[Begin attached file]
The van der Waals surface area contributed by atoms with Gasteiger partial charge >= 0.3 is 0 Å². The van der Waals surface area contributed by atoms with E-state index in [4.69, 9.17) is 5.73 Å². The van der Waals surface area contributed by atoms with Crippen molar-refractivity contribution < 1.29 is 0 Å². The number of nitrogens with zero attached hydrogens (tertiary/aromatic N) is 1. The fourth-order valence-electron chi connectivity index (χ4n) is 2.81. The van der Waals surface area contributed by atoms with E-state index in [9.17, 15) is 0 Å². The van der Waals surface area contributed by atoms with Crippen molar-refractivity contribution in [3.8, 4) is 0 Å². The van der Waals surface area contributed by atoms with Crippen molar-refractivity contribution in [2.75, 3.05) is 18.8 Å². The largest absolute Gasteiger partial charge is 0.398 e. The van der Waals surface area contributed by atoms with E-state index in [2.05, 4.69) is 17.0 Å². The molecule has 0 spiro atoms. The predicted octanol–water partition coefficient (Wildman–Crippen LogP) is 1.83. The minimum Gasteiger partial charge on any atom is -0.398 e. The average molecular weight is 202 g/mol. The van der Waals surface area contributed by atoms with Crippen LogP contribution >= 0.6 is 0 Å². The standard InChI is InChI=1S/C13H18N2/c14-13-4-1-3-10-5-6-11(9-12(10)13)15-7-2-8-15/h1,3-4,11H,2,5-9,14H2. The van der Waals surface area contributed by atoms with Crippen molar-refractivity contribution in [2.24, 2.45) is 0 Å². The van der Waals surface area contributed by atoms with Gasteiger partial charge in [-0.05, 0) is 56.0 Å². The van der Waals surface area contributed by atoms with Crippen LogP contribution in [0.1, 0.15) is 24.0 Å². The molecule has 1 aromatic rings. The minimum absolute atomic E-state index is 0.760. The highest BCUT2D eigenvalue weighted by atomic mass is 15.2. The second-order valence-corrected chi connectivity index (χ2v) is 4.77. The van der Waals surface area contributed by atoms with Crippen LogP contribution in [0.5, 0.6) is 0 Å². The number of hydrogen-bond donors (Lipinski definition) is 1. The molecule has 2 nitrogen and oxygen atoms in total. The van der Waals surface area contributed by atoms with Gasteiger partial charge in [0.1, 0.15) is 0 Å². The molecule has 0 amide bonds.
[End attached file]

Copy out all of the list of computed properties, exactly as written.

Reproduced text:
The van der Waals surface area contributed by atoms with Gasteiger partial charge >= 0.3 is 0 Å². The van der Waals surface area contributed by atoms with E-state index in [4.69, 9.17) is 5.73 Å². The van der Waals surface area contributed by atoms with Crippen molar-refractivity contribution < 1.29 is 0 Å². The number of nitrogens with zero attached hydrogens (tertiary/aromatic N) is 1. The fourth-order valence-electron chi connectivity index (χ4n) is 2.81. The van der Waals surface area contributed by atoms with E-state index in [9.17, 15) is 0 Å². The van der Waals surface area contributed by atoms with Crippen molar-refractivity contribution in [3.8, 4) is 0 Å². The van der Waals surface area contributed by atoms with Crippen molar-refractivity contribution in [2.75, 3.05) is 18.8 Å². The largest absolute Gasteiger partial charge is 0.398 e. The van der Waals surface area contributed by atoms with E-state index in [2.05, 4.69) is 17.0 Å². The molecule has 0 spiro atoms. The predicted octanol–water partition coefficient (Wildman–Crippen LogP) is 1.83. The minimum Gasteiger partial charge on any atom is -0.398 e. The average molecular weight is 202 g/mol. The van der Waals surface area contributed by atoms with Crippen LogP contribution >= 0.6 is 0 Å². The standard InChI is InChI=1S/C13H18N2/c14-13-4-1-3-10-5-6-11(9-12(10)13)15-7-2-8-15/h1,3-4,11H,2,5-9,14H2. The van der Waals surface area contributed by atoms with Crippen molar-refractivity contribution in [2.24, 2.45) is 0 Å². The van der Waals surface area contributed by atoms with Gasteiger partial charge in [-0.05, 0) is 56.0 Å². The van der Waals surface area contributed by atoms with Crippen LogP contribution in [0.1, 0.15) is 24.0 Å². The molecule has 1 aromatic rings. The minimum absolute atomic E-state index is 0.760. The highest BCUT2D eigenvalue weighted by atomic mass is 15.2. The second-order valence-corrected chi connectivity index (χ2v) is 4.77. The van der Waals surface area contributed by atoms with Crippen LogP contribution in [0.5, 0.6) is 0 Å². The number of hydrogen-bond donors (Lipinski definition) is 1. The molecule has 2 nitrogen and oxygen atoms in total. The van der Waals surface area contributed by atoms with Gasteiger partial charge in [0.1, 0.15) is 0 Å². The molecule has 0 amide bonds.